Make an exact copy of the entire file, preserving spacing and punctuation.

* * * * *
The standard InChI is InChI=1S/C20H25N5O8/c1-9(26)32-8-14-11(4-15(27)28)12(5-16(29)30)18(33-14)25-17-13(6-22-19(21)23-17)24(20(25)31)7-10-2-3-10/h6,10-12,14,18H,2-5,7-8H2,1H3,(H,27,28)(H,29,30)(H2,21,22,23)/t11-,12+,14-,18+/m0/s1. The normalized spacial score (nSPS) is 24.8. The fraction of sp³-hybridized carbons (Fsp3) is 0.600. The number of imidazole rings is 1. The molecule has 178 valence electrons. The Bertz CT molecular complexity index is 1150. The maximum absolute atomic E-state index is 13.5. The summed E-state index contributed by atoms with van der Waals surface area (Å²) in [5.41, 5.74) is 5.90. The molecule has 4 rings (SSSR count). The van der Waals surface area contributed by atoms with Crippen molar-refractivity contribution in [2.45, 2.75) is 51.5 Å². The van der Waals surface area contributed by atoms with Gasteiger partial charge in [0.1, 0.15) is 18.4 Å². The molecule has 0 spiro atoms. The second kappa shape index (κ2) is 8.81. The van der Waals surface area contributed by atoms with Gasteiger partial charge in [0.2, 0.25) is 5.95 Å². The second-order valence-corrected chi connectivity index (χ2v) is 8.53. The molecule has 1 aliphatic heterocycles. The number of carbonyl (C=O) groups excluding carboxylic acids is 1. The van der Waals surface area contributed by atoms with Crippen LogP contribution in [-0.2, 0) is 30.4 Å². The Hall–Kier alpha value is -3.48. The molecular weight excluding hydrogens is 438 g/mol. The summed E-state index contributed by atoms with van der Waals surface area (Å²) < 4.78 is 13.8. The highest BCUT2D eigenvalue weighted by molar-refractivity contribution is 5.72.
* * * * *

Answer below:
The standard InChI is InChI=1S/C20H25N5O8/c1-9(26)32-8-14-11(4-15(27)28)12(5-16(29)30)18(33-14)25-17-13(6-22-19(21)23-17)24(20(25)31)7-10-2-3-10/h6,10-12,14,18H,2-5,7-8H2,1H3,(H,27,28)(H,29,30)(H2,21,22,23)/t11-,12+,14-,18+/m0/s1. The normalized spacial score (nSPS) is 24.8. The fraction of sp³-hybridized carbons (Fsp3) is 0.600. The number of imidazole rings is 1. The molecule has 178 valence electrons. The Bertz CT molecular complexity index is 1150. The maximum absolute atomic E-state index is 13.5. The summed E-state index contributed by atoms with van der Waals surface area (Å²) in [5.41, 5.74) is 5.90. The molecule has 4 rings (SSSR count). The van der Waals surface area contributed by atoms with Crippen molar-refractivity contribution in [2.45, 2.75) is 51.5 Å². The van der Waals surface area contributed by atoms with Gasteiger partial charge in [0.1, 0.15) is 18.4 Å². The molecule has 0 spiro atoms. The second kappa shape index (κ2) is 8.81. The van der Waals surface area contributed by atoms with Gasteiger partial charge in [0.2, 0.25) is 5.95 Å². The second-order valence-corrected chi connectivity index (χ2v) is 8.53. The molecule has 1 aliphatic heterocycles. The number of carbonyl (C=O) groups excluding carboxylic acids is 1. The van der Waals surface area contributed by atoms with Crippen LogP contribution in [-0.2, 0) is 30.4 Å². The Hall–Kier alpha value is -3.48. The molecular weight excluding hydrogens is 438 g/mol. The summed E-state index contributed by atoms with van der Waals surface area (Å²) < 4.78 is 13.8. The highest BCUT2D eigenvalue weighted by molar-refractivity contribution is 5.72.